Moving back to Harreld’s presentation and luncheon on July 8th we get a little more breathing room, but we also add more candidates. On July 2nd the candidates in the pipeline include 11 who have already applied, 16 who have committed to applying, and 45 who are still doing due diligence, giving us 72 candidates total. Had Harreld already applied or even committed to applying by July 8th, we could limit a similar offer to candidates with that same status, but as Robillard and Rastetter have made nauseatingly clear that was not the case. Harreld was undecided and remained undecided until the last possible minute, which means when Harreld appeared at UIHC on the 8th there really were seventy-one other candidates who should have been offered the same opportunity to speak and have lunch with Rastetter, Robillard and two other members of the search committee.
As you can plainly see from the calendar, however, it would be impossible to host even half that many candidates between July 8th and the closing of the position on July 31st. In order to provide the same benefit to thirty-six other candidates in three weeks you would have to do two per day, including coordinating the schedules of the president of the Board of Regents and the acting president of the University of Iowa so they could attend. (Because that’s the middle of the summer doldrums, when people are off on vacation, getting that same full cast together day after day would probably be impossible, even if you only had to do one a day over that span.)
Even if we ignore whether notice was given to other candidates, while still assuming that the search committee was concerned about a fair search, just looking at the math reveals irreconcilable problems. Not only did Harreld get several hours of face-to-face meetings with key players — including a voting majority of five on the regents’ nine-member board — but the administrative effort behind those meetings could not have been replicated for every other candidate. And the committee should have known that well in advance of making those offers to Harreld. All you have to do is look at the calendar and look at the number of candidates in the pipeline and you can see that July 8th and July 30th won’t work for everybody, yet Harreld was given those beneficial meetings anyway.
The Administrative Difference
Now, if this all seems complicated, remember that what we’re talking about is an administrative rule that people apply all over the world every day. And that rule says that if everybody can’t do it, nobody gets to do it. If everybody can’t have a piece of pie, nobody gets a piece of pie. If everybody can’t ride on a tractor, then nobody gets to ride on a tractor. And the sole principle behind that that simple rule is fairness. Which is, not coincidentally, why hiring practices are put into place, and even why laws about hiring practices are put into place. Because they ensure fairness. Which is why the University of Iowa and the Board of Regents also have hiring practices, and must meet legal requirements when making hires, because doing so ensures fairness.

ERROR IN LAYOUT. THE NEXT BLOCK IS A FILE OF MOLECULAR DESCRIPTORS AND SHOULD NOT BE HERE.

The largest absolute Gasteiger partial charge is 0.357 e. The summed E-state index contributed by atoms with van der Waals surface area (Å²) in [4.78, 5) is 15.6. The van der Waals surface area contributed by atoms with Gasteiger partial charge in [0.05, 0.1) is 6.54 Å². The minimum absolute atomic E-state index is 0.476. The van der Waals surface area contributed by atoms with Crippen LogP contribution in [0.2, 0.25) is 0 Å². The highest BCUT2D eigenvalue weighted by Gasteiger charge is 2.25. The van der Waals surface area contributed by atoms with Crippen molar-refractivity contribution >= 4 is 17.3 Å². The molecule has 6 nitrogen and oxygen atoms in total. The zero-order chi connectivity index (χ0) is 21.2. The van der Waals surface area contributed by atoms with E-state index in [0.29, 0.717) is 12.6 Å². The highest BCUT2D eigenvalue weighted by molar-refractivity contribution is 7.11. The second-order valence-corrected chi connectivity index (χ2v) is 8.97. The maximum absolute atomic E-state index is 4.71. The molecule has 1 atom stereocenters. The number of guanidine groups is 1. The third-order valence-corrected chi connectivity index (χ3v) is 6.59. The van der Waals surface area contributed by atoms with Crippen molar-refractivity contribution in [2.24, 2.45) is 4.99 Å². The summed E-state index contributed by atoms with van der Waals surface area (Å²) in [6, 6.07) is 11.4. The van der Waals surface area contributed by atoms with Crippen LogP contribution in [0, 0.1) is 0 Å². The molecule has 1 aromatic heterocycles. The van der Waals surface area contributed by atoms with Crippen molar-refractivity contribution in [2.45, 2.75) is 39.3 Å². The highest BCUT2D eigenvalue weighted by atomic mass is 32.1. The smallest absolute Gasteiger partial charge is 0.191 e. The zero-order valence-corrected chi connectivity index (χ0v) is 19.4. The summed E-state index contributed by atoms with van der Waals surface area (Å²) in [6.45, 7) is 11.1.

In terms of administrating fairness in the Harreld hire, while Rastetter and Robillard routinely express laudable humility by portraying themselves as simply two members of the search committee, they were — and could not recuse themselves from being — also the acting president of the university and the president of the Board of Regents. As such they were not only responsible for aggressively recruiting and responding to due diligence demands from individual candidates, but for ensuring administrative fairness in the search process.
Again, both Rastetter and Robillard had access to all of the administrative tools they needed in order to ensure fairness, and they were supported by a phalanx of staff whose only job was to keep them from running afoul of their responsibilities. And still they ran wildly if not wantonly afoul. Even if we try not to speculate about their motives, it’s clear that they not only failed dismally but with almost machine-like consistency, and that in turn does lead to suspicions that the administrative failings we can now clearly see are evidence of a pattern of intentional behavior.
If we assume that’s not the case, the inclusion of J. Bruce Harreld as one of the four finalists for the position was an almost inevitable byproduct of those failings, and might not have happened if the search process had been administered fairly. If we do assume that the search process was intentionally corrupted through administrative crimes of omission, which denied other candidates equal opportunity even as they ensured Harreld’s inclusion among the finalists, no laws were broken. In either case, however, Rastetter and Robillard, as president of the Board of Regents and acting president of the university respectively, apart from their roles on the search committee, still failed to meet their professional obligations to ensure fairness in the search process.
It would have been one thing if Harreld received a few extra perks in a search process that was fairly administered, but that’s not what happened. What Harreld got was first-class treatment the whole way, including concierge service from the acting president of the university and head of the search committee on July 8th, and from the president of the Board of Regents on July 30th. What everyone else got was at or near the bare procedural minimum, and so consistently so that it’s as if there was one search process for Harreld and another for everybody else.
To see that clearly, consider the time that Harreld spent meeting with Rastetter and Robillard on July 8th. The closest reported comparable is the meeting that Rastetter and Robillard had with another candidate in Des Moines, and in terms of the actual interactions we can see some equivalence. Factor in the administrative logistics for each meeting however, and those two quasi-equal opportunities are revealed to be night and day, on different planets. That’s the administrative difference.
The only remaining question is whether the systematic administrative failures in the Harreld hire were intentional, and if so, how that might be proven. Once again, focusing on crimes of omission which must have taken place, and the lies of omission which are now covering up those crimes, is key. Once you realize that something’s missing you can ask where it went, or why it was never delivered, or if it ever existed at all. It may be that Rastetter and Robillard can’t answer those questions, but that in itself will be probative. Because if you were running a fair search to begin with, you wouldn’t have any trouble providing verifiable answers.
So. How do you steal an election, without breaking a law, and still betray yourself?
— Mark Barrett